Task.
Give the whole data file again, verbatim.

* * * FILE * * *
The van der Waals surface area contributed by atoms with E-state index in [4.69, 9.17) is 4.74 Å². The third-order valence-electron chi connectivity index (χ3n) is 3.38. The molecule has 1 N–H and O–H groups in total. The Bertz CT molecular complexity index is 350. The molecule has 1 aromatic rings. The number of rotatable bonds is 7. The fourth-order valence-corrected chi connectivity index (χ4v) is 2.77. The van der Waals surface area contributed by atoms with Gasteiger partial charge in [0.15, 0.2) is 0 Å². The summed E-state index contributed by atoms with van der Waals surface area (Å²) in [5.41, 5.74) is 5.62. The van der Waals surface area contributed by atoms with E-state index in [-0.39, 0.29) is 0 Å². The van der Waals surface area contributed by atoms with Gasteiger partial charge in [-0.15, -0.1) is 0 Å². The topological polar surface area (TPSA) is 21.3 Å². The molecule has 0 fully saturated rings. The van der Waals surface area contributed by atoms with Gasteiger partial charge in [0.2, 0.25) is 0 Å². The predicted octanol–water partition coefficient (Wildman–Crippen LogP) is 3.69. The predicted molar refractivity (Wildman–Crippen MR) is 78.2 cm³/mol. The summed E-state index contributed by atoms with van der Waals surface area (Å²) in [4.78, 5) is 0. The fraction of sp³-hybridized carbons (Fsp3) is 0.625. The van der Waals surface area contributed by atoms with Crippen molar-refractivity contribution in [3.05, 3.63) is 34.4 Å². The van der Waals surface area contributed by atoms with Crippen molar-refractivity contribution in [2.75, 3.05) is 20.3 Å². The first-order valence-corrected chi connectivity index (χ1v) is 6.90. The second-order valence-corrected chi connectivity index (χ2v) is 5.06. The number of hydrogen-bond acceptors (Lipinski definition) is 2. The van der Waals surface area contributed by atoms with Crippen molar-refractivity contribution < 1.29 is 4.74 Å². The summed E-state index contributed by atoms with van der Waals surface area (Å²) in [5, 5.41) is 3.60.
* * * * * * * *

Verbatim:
The van der Waals surface area contributed by atoms with E-state index in [4.69, 9.17) is 4.74 Å². The third-order valence-electron chi connectivity index (χ3n) is 3.38. The molecule has 1 N–H and O–H groups in total. The Bertz CT molecular complexity index is 350. The molecule has 1 aromatic rings. The number of rotatable bonds is 7. The fourth-order valence-corrected chi connectivity index (χ4v) is 2.77. The van der Waals surface area contributed by atoms with Gasteiger partial charge in [0.15, 0.2) is 0 Å². The summed E-state index contributed by atoms with van der Waals surface area (Å²) in [5.41, 5.74) is 5.62. The van der Waals surface area contributed by atoms with E-state index in [-0.39, 0.29) is 0 Å². The van der Waals surface area contributed by atoms with Gasteiger partial charge in [-0.15, -0.1) is 0 Å². The topological polar surface area (TPSA) is 21.3 Å². The molecule has 0 fully saturated rings. The van der Waals surface area contributed by atoms with Gasteiger partial charge in [0.2, 0.25) is 0 Å². The predicted octanol–water partition coefficient (Wildman–Crippen LogP) is 3.69. The predicted molar refractivity (Wildman–Crippen MR) is 78.2 cm³/mol. The summed E-state index contributed by atoms with van der Waals surface area (Å²) in [4.78, 5) is 0. The fraction of sp³-hybridized carbons (Fsp3) is 0.625. The van der Waals surface area contributed by atoms with Crippen molar-refractivity contribution in [3.05, 3.63) is 34.4 Å². The van der Waals surface area contributed by atoms with Crippen molar-refractivity contribution in [2.75, 3.05) is 20.3 Å². The first-order valence-corrected chi connectivity index (χ1v) is 6.90. The second-order valence-corrected chi connectivity index (χ2v) is 5.06. The number of hydrogen-bond acceptors (Lipinski definition) is 2. The van der Waals surface area contributed by atoms with Crippen molar-refractivity contribution < 1.29 is 4.74 Å². The summed E-state index contributed by atoms with van der Waals surface area (Å²) in [5, 5.41) is 3.60.